The biggest helicopter available to scientific groups in Antarctica is the Bell 212, commonly called a ‘Huey’. These double-engined beasts are basically all-purpose flying pickup trucks. They’re used down here to transport as many as 8 passengers and huge amounts of equipment. The popular model during the Vietnam War, we generally only used these helos when flying with heavy loads of gear or with more than 3 passengers.

Fancy truck

Bell 212 landing at F6

The AS350, or ‘A-Star’, is the model that we flew on most of the time. Built to accomodate 4 passengers and a lighter cargo weight, these zippy helos are my favourite to ride in. Large passenger windows, car seatbelts, quicker loading/unloading process, and a hell of a lot smoother ride makes the A-Star infinitely more comfortable.

The 3-bladed A-Star

Not bad to look at from behind

At the beginning of the season I had never been in a helicopter before. Now, after a total of 43 hours in a helo, I’m well and truly addicted.

The other night I was talking about my love of flying to one of the helo mechanics. He replied: “Are you effing crazy? 40,000 moving parts all held together by one little pin. There’s no way I’m getting inside one of those.” It was like listening to a chef say he doesn’t eat his own cooking.

I’ll admit it. I’ve looked into getting a pilot’s license.


It’s a hard concept to define.

The season is coming to an end and it’s sadly time to close down camp. I’ve lived here for 3 months but have hardly mentioned it, so here is a description of the place that gives me pangs to pack up:

We’ve spent most of our time at a place called F6. Named for the stream site it sits next to, it’s comprised of a small hut surrounded by several flat tent sites. The building itself is divided into two sections – one half is a dedicated lab space where we dress up in white coats and pretend to be important, and the other half serves as a kitchen/eating area. The building is small – each of the two rooms is only 10ft x 20ft – but it fits three people incredibly comfortably. It’s a prefabricated structure, and so while tiny, it’s so heat efficient that we only turned on our heater for a total of 2 weeks out of our 3 month season. The roof is painted black to increase the absorbtion of solar radiation, and the double-thickness walls are stuffed with baby-penguin feathers and imported kittens to serve as insulation.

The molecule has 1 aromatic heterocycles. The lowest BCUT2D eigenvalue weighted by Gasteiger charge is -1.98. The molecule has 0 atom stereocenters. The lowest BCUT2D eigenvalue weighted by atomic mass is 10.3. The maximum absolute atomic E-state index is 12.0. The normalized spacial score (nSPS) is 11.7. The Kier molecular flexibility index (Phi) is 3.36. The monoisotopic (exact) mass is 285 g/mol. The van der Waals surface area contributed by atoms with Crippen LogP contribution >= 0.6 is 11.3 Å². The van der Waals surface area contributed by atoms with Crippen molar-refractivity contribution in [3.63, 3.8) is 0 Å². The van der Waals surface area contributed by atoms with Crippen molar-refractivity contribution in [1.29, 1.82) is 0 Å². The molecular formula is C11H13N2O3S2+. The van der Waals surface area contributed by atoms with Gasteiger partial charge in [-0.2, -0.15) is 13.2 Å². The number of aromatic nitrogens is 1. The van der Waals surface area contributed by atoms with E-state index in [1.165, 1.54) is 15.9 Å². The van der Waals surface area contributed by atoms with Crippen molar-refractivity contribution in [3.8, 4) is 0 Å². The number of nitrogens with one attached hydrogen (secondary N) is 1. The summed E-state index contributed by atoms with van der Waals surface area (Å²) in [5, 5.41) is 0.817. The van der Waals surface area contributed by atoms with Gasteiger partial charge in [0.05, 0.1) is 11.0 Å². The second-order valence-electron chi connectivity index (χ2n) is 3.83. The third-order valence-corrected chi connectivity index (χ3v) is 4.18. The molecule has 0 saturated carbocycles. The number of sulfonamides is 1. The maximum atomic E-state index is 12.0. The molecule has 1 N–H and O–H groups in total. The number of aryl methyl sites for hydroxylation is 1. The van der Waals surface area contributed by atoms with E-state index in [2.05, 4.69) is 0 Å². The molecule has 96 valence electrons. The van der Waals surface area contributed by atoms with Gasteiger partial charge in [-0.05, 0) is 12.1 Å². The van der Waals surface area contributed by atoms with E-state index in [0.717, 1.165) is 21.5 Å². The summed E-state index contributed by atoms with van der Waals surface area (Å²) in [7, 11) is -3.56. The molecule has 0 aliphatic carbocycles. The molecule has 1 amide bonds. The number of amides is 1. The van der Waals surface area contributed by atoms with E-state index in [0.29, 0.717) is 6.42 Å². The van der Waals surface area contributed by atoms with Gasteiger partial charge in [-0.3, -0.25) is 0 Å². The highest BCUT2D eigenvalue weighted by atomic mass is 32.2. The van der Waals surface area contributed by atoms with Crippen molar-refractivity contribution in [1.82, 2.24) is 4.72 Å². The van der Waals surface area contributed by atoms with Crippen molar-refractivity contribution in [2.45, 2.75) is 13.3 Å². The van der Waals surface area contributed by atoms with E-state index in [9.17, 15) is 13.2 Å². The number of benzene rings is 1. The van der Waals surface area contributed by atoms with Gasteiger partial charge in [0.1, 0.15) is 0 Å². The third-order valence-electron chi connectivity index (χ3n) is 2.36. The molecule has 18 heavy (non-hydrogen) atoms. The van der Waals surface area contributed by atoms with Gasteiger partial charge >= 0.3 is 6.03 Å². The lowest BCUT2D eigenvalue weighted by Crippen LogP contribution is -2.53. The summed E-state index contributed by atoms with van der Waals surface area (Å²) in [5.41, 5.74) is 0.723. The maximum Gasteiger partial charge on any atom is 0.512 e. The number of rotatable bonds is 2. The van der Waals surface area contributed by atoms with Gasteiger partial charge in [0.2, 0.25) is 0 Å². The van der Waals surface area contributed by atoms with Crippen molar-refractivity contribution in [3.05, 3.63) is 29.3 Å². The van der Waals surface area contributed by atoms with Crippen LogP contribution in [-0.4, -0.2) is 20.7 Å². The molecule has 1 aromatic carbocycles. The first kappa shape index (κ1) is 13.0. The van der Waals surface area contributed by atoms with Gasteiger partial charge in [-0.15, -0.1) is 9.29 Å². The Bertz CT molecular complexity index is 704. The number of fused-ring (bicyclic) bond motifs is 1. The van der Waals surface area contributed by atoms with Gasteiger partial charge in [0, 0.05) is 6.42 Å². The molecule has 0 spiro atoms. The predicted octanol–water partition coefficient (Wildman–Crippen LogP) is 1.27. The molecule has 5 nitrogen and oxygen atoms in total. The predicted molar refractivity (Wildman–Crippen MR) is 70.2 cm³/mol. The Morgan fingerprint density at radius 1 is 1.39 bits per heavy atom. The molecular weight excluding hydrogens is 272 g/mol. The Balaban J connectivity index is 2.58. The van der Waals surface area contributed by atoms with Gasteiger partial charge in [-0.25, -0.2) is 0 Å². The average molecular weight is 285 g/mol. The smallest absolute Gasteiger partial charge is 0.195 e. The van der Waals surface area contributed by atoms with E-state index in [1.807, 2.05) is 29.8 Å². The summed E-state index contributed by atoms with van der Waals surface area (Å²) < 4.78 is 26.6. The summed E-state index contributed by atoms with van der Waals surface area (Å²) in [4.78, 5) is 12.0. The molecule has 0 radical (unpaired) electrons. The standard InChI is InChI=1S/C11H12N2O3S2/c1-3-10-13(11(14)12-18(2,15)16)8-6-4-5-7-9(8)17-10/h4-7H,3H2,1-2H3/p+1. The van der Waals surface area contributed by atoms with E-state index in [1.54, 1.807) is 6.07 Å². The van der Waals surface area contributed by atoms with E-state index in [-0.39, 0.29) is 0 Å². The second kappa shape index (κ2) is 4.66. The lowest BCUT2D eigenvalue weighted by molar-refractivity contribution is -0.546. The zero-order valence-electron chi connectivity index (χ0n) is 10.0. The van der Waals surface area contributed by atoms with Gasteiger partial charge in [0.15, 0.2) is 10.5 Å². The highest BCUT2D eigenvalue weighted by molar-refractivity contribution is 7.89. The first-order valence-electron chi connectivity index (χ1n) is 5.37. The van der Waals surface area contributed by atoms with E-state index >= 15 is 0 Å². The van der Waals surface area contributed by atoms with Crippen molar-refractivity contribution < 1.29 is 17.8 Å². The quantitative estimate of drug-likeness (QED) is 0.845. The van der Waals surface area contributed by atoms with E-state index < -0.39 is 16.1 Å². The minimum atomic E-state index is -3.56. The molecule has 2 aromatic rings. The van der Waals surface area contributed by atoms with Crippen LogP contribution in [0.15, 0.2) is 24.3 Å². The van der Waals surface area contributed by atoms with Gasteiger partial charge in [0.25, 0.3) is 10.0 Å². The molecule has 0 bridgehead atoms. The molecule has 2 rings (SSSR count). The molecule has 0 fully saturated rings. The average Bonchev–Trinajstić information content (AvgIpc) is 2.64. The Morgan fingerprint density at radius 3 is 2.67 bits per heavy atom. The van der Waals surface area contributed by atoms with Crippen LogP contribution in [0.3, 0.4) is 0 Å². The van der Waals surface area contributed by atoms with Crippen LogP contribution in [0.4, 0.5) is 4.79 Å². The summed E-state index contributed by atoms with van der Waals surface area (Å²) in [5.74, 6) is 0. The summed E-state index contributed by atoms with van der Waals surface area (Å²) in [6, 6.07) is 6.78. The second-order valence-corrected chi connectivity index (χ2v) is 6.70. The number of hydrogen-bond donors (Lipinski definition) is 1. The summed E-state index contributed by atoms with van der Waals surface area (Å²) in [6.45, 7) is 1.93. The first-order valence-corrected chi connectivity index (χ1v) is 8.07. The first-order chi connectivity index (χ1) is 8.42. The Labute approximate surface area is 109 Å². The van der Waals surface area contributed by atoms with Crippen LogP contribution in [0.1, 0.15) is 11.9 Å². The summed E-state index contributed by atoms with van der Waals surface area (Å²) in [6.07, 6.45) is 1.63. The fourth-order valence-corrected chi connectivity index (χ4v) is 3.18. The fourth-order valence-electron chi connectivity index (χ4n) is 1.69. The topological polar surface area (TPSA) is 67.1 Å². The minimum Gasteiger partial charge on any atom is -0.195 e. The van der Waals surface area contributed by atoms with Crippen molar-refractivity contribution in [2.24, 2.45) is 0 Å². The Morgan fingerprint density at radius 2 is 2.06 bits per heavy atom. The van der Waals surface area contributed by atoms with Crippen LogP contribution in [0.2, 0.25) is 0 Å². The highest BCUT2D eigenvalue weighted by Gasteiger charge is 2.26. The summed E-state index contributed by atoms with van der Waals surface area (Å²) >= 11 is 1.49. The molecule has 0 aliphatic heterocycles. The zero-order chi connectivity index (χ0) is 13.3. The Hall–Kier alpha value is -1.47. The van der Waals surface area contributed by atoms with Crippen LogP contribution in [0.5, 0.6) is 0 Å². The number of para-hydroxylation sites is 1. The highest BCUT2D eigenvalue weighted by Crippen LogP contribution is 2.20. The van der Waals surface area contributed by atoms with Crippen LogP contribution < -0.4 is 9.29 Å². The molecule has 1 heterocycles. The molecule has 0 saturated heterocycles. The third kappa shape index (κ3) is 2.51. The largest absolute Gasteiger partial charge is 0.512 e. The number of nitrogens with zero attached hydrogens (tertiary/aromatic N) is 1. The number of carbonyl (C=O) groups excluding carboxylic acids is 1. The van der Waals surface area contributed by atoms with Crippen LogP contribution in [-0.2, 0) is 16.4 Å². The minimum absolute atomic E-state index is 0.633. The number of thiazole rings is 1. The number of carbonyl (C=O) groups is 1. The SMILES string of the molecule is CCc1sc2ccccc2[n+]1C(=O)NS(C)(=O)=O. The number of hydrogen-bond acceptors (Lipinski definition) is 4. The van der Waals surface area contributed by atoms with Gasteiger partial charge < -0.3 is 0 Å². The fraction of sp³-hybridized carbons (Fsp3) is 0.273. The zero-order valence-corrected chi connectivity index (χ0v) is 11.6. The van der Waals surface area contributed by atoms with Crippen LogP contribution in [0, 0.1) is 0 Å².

Guests from base help pack up the lab

Our lab has supplies for filtering water samples, a fume hood for toxic gases, and enough scrap supplies to rebuild a gauge box in the event that it’s destroyed by wind/glaciers/the second coming. Several different sorts of emergency eye washes and absorption towels line the walls on the chance that we are unfortunate enough to have a chemical spill.

Our gym?

Between the lab and the kitchen is an exciting area of the hut that we often refer to as ‘the doorway’. This underappreciated space contains not only our refrigerator (seemingly redundant in Antarctica), but our pull-up bar that serves as our only means of staying fit.

Disassembling the kitchen

After an exhausting 6 foot distance to the opposite end of the building, our kitchen contains the precious Cinnamon Toast Crunch and coffee that provide me the motivation to wake up in the morning. We have a propane stove top and a sink fixture that leads into a grey water bucket. The technical piece of equipment in the right hand side of the photo converts and regulates the input from our solar panel to our storage batteries. There is no electrical lighting in F6 – the 24 hour sun provides quite enough light for both indoor light and for our power needs: our solar panel is sufficient for our limited power draw and we rotate it by hand 4 times a day.

Renewable Energy

Outside of the hut there are a number of rather unsightly items that are necessary for running a field camp that is off-the-grid and self-sufficient. Several 55-gallon barrels are stacked near each other. While hard to distinguish, they have different contents: most are grey water/urine barrels, one contains AN8 fuel, another is regular gasoline, and some are propane.  The fridge and the stove run on propane while our ATV runs on gas. I’m still trying to figure out what we have that uses AN8.

My tent at F6

There are no living quarters inside F6. This means that we live in 4-season mountain tents and -40 degree sleeping bags for the entire season. I slept wonderfully. The constant exposure to the sun meant that I could wake up to a tent that sometimes reached a blazing hot 25C (77F). On cold nights the dryness of the air meant that no condensation would form inside the tent. Spacious, warm, and dry, it is difficult not to feel at home.